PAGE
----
Ahead of the launch of the much-anticipated Mars 2020 mission in the coming weeks, NASA has released a stirring video that turns the excitement dial all the way up to 11.
The slickly produced video features a myriad of clips from NASA’s past endeavors and includes an inspiring narration that’s sure to send a tingle down your spine.
The Mars 2020 mission is set to get underway at the end of this month, or in early August, following several delays to the original July 17 launch date.
The Perseverance rover and Mars helicopter — called Ingenuity — will begin their seven-month journey to Mars aboard a United Launch Alliance Atlas V rocket that will lift off from Cape Canaveral in Florida.
With its many scientific instruments, advanced computational capabilities for landing, and an array of other new technologies, the U.S. space agency describes Perseverance as “the largest, heaviest, most sophisticated vehicle NASA has ever sent to the red planet.”
Once on the Martian surface, the six-wheel rover will search for signs of habitable conditions in the ancient past and for signs of past microbial life itself, while Ingenuity will scout for potentially useful research sites and also gather data for mapping routes for future Mars rovers. In doing so, the helicopter will become the first aircraft to fly on another planet.
Perseverance will land at the 28-mile-wide Jezero Crater, a place that scientists believe offers a high chance of uncovering signs of past microbial life. Research has already discovered that at the crater, a river flowed into a body of water the size of Lake Tahoe around 3.5 billion years ago, marking it out as a “promising location for finding organic molecules and other potential signs of past microbial life,” according to Ken Farley, the mission’s project scientist.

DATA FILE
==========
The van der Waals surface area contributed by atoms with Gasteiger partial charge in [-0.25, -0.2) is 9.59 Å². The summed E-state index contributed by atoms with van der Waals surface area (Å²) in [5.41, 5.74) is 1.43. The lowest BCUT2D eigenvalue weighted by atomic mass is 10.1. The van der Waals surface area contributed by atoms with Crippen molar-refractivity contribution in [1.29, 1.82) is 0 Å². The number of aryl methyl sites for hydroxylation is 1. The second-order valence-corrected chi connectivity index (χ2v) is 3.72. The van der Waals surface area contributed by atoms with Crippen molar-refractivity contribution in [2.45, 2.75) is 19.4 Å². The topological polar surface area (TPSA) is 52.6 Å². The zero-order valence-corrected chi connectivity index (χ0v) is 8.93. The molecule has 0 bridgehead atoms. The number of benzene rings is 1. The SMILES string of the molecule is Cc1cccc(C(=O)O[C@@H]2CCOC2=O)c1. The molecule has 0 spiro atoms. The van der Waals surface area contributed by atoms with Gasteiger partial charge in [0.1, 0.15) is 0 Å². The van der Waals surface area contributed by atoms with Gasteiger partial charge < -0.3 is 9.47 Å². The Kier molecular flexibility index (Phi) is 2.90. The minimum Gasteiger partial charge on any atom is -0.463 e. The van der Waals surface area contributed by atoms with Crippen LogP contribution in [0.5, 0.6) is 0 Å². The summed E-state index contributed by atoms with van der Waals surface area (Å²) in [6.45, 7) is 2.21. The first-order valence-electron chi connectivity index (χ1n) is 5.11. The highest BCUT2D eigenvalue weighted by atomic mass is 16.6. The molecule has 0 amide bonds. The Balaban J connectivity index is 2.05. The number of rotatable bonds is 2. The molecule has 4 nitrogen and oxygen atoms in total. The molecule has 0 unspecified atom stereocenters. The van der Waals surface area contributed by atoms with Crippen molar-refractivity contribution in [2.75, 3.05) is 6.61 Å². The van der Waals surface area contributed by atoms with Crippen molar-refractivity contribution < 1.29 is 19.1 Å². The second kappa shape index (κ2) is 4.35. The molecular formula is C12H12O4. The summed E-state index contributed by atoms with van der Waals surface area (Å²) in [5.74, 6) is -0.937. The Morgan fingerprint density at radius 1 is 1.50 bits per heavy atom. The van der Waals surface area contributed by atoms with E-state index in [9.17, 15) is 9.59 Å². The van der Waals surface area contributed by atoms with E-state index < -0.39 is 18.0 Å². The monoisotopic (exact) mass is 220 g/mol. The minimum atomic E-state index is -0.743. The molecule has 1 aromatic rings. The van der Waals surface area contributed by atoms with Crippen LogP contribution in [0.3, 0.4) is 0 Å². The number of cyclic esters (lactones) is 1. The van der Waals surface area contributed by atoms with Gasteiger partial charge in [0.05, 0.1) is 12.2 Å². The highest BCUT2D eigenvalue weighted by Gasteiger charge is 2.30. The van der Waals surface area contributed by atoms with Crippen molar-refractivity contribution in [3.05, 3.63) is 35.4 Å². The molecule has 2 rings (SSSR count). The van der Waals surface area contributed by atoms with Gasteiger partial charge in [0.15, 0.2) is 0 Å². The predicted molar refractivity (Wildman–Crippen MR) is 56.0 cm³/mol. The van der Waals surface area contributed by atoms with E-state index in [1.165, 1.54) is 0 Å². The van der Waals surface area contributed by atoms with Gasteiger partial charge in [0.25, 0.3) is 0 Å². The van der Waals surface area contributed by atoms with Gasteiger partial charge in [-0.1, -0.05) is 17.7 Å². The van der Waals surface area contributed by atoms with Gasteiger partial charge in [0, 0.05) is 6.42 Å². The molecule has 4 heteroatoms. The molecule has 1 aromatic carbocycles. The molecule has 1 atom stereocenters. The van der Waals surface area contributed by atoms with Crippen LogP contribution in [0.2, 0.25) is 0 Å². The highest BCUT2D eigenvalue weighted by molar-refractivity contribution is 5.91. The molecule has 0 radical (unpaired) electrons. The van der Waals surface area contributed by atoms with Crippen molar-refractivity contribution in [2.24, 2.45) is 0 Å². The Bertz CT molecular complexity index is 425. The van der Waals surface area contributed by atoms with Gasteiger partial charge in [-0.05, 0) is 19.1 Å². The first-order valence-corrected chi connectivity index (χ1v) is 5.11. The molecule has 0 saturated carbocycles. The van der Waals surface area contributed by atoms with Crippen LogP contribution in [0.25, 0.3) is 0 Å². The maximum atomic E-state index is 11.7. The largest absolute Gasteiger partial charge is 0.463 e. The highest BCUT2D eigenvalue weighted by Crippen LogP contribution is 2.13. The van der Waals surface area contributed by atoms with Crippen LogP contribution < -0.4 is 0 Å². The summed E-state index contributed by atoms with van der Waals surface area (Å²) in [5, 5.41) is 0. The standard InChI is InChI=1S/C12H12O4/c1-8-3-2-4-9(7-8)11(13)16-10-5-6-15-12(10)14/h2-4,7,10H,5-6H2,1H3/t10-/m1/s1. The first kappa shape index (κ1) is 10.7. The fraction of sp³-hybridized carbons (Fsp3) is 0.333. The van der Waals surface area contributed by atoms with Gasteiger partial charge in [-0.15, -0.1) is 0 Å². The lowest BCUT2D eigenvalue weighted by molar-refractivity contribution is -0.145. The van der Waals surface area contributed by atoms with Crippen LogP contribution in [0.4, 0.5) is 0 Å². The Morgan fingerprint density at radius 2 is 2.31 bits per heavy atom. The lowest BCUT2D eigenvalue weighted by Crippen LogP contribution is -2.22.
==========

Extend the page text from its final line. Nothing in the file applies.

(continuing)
Lori Glaze, planetary science director at NASA headquarters in Washington, has equally high hopes about the upcoming mission, saying, “Perseverance sets a new bar for our ambitions at Mars. We will get closer than ever before to answering some of science’s longest-standing questions about the red planet, including whether life ever arose there.”
Even more exciting, Perseverance is the first rover to be equipped with a sample-gathering system that will package promising rock and sediment samples for return to Earth by a future mission, giving scientists the chance to examine any haul with more powerful instruments to verify discoveries that Perseverance makes during its exploration of the planet.
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